How did Jonny Bairstow launch England to an unlikely win?

Step into New Zealand’s shoes for a moment. They outdid rampaging Test giants India in the inaugural WTC final to be crowned champions, did everything right in Test cricket for the year or so that followed, and were expected to be runaway victors in the three-match series against recent Test laggards England.

What they did not account for was the Test revival England had undergone.

Not only do the Kiwis now find themselves scrambling to salvage pride after being 0-2 down after the first two matches, but they have been handed the humiliation courtesy of former New Zealand skipper and talismanic batter Brendon McCullum, who is coaching the England side on his maiden series, and new skipper Ben Stokes, an incidental Kiwi by birth, who is also leading the Three Lions in his maiden series. Add to it the fact that they lost both matches from a position of strength: the second match being even closer than the first, and you can well understand the world champions’ dilemma going into the third match.

The second Test at Nottingham was as much a batters’ run-fest as the first was a bowlers’ dream. Batting first, the visitors racked up what looked like a huge 553 runs on the back of contributions from batsmen throughout the order. Daryl Mitchell scored an unearthly 252 runs across two innings (190 and 62*) and was ably supported by wicketkeeper Tom Blundell (106) in the first innings even as Will Young (47), Devon Conway (46), and Michael Bracewell (49) all made significant contributions.

The 553-run barrier was tested by the hosts, however, on the back of some resolute batting from young Ollie Pope (145) and run-machine Joe Root (176), who is walking the talk once again with the bat in hand, relieved of captaincy duties. Young opener Alex Lees looked mature for his 67, while skipper Stokes’ aggressive 46 off 33 and the reliable Ben Foakes’ 56 brought England to within a touching distance of the Kiwi total. Trent Boult picked five wickets on a largely unresponsive pitch and restricted the hosts to 539.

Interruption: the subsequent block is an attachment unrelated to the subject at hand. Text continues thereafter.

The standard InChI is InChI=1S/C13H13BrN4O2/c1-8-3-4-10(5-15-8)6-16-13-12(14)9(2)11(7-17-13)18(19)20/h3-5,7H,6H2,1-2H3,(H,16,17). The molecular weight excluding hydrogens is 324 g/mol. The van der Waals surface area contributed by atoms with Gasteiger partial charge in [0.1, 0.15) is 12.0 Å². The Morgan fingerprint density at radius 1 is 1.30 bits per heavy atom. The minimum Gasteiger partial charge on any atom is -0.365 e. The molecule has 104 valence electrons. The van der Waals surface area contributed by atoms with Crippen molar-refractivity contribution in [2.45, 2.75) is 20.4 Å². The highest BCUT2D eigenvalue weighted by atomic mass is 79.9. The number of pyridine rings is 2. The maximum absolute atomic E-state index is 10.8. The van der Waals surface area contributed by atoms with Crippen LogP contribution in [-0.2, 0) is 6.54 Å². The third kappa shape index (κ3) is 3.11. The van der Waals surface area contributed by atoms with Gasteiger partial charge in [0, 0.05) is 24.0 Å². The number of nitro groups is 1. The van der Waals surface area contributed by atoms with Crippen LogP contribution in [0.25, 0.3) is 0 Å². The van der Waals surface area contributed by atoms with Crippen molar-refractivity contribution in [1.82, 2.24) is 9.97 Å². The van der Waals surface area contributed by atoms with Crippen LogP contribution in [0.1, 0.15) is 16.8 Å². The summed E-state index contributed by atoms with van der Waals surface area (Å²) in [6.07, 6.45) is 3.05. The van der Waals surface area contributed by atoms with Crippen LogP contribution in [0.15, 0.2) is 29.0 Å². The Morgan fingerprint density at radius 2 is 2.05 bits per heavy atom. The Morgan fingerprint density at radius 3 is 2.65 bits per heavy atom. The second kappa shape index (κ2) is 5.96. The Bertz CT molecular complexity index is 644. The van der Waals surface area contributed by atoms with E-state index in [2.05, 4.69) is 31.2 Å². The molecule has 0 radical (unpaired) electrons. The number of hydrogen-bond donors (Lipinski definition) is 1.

The second innings was where the match was bound to pull ahead for either side. England seemed to be right on target, restricting the Kiwis to a much more modest 284, in spite of the 62* from Mitchell and half-centuries from Young (56) and Conway (52), who continued to impress. England needed a steep 299 runs to win on the final day, with 15 overs already having been bowled in the day.

Kiwi pacers Boult, Matt Henry, and Tim Southee bowled tight lines and lengths to keep the English top order on a leash and reduced them to 56/3 and then 93/4, even as the exciting Lees scored 44. England had lost both centurions, Pope and Root, from the first innings cheaply, and it seemed like the match would head toward a draw at best, for England, or a Kiwi victory.

White-ball firebrand Jonny Bairstow, however, had different plans. Laying into the Kiwi attack with wanton ease and with an able company in skipper Stokes on the other side, Bairstow flayed the New Zealand pace battery to all corners of the park in a brutal display of batting. Getting to 50 of 51, he shifted gears dramatically, getting to his hundred in the successive 26 balls, nearly upsetting Gilbert Jessop’s 119-year record of scoring the fastest English Test century off 76 balls. Bairstow batted for 92 balls, hammering 136 runs with the help of seven sixes and twice as many fours, making Stokes’ classy 75* off 70 look pedestrian in comparison. He bagged the Man of the Match award in a match with multiple other centurions, and rightly so. England needed to score 160 of a possible 38 overs: the duo slammed 59 off the first four overs and got home high and dry with as many as 22 overs of play left, with the skipper shepherding the team home and sending a strong message across to India, who are scheduled to play the postponed last Test of a series they’re heading 2-1 in July.

The batting behemoths ran amok in the second Test and made bowlers toil, but New Zealand will take heart from the fact that Boult picked eight wickets on such a surface. They have plenty of other questions to answer, however, as they take on the new-look England Test juggernaut in the third Test at Headingley on 23rd June. Stay Tuned with The Sportsway for more updates.

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